Atlas Identification: Early units: "ATLAS (in the "graduated" logo) YUGOSLAVIA" molded inside of a circle on the underside of the plastic cover in the fuel tank area. Later units: "ATLAS YUGOSLAVIA" molded into the bottom of the front truck with "ATLAS" in larger letters on the fireman's side and "YUGOSLAVIA" in smaller letters on the engineer's side. There is no identification molded into the shell but I don't believe these were marketed by anybody else. Of course, if anybody knows otherwise, please correct me.
Variations: The variations are mainly divided between the earliest releases and later units.
No known variations.
No known variations in the frame itself, but there is a difference in the number and types of weights. Both early and later units have the weight that mounts on the short hood end of the frame (it stradles the shaft coupling area and rests on top of the gear tower). This, however, is the only weight in the early units. Later locos have an additional weight that rests between the motor and light bulb at the long hood end. They also have the weight that is on the bottom in the fuel tank area. As a result, later units are much heavier than the early ones.
Later units include a plastic spacer between the tabs from the front wheel wipers that the early units don't have. A short circuit deterent, I'm sure.
Early units have an enclosed rear truck while later units have slots that expose the driving gears. I can only assume that access for lubrication was the reason for this change (or maybe a gear size change due to the larger and possibly slower RPM armature in the later units). The following view also shows the weight included in the fuel tank area as opposed to only a plastic cover on early units.You can view these differences here. Click on the thumbnail for a full sized picture:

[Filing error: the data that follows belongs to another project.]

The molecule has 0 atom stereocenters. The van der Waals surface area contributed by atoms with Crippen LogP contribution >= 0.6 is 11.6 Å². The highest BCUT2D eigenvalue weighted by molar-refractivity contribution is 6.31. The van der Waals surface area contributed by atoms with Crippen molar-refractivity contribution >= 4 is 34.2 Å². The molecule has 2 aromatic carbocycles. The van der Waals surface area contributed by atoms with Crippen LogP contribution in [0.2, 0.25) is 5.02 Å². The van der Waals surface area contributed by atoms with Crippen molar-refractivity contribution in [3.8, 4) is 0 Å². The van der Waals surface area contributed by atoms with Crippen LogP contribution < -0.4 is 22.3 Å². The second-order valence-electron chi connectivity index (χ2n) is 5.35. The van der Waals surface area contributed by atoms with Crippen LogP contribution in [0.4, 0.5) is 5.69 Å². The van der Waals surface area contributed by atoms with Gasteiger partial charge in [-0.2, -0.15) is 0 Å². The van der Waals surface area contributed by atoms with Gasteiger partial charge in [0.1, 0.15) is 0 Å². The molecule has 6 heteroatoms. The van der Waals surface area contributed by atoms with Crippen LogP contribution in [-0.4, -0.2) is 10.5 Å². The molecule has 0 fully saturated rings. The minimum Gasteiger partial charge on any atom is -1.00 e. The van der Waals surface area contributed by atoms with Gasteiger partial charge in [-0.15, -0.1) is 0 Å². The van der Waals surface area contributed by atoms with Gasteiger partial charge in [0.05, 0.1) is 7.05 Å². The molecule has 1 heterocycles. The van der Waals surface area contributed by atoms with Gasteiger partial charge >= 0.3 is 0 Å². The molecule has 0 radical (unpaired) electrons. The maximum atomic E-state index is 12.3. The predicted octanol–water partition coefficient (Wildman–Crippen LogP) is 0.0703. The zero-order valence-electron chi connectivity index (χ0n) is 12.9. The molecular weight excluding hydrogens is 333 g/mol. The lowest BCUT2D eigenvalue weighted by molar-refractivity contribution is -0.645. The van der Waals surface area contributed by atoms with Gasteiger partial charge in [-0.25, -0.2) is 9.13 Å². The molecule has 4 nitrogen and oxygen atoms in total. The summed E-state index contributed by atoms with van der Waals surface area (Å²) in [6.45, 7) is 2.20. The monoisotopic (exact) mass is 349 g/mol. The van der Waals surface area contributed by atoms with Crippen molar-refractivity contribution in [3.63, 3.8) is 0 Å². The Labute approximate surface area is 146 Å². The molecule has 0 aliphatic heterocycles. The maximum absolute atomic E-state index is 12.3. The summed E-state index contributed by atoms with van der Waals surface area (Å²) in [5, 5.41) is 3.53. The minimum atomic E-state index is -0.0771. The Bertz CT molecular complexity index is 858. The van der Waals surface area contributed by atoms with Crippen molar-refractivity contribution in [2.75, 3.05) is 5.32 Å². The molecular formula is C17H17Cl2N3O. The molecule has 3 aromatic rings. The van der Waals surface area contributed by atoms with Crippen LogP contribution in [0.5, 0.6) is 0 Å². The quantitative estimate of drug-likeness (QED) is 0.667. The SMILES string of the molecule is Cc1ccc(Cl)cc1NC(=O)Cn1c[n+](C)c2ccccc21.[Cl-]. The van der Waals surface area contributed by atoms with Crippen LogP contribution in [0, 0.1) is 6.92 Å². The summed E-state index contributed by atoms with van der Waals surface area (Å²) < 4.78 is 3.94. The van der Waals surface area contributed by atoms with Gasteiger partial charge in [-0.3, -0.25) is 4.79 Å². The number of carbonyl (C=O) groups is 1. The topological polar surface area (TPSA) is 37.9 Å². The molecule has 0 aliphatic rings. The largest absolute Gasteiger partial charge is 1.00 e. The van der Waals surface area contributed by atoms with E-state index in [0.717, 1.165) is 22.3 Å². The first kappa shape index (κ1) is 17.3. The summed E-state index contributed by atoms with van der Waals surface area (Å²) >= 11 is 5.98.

You may notice, if you have unaltered versions of these locomotives, that the traction tires, in the view above, have been changed to something (silicone) other than original. They had black rubber tires when new. The rubber deteriorated and I replaced them. That these engines originally had black rubber tires was recently confirmed when I repaired the Monon version below. The tires appear to have been untouched.
Early units have a motor that has an armature with fewer laminations (15) to the winding core than later units (18). The space between the end of the core and bushing is noticeably bigger on the early unit. You can view this difference here. Click on the thumbnail for a full sized picture: The early chassis is on the top and later on the bottom. Um, you can also see the "improvements" I made (painting the trucks, adding Kadee (MT) couplers). At least I could still change the couplers back to Rapido since I saved them!
In the image above, you can also see another variation. In the early unit, the coupling between the motor shaft and worm shaft is a two piece male-female affair. In the later unit, the two white end pieces have pegs on them with a rubber cross-shaped piece between them. Different color plastic is used for various drive line pieces too (coupling, worm, worm gear). There is red, black and white. There can be different combinations on the same locomotive. There is also a variation in the worm bearings. Some (early?) have square ones and others have round ones.
Please contact me with any additions or corrections: firstname.lastname@example.org
Links to images of the available liveries. Click on the description or thumbnail to view a full sized picture:
Remember that the U.P and S.P. examples were modified by me so units in as-built condition will not have painted trucks, painted hand rails, red stripe on the sill of the U.P. unit, box next to cab at short hood area on the U.P. unit, or modified hand rail configuration (it will just go straight to the cab) on the U.P.unit.
The Monon image courtesy of Neal Lighty.
The as-built Union Pacific, Erie Lackawanna, and New York Central images
courtesy of Dave Alexander.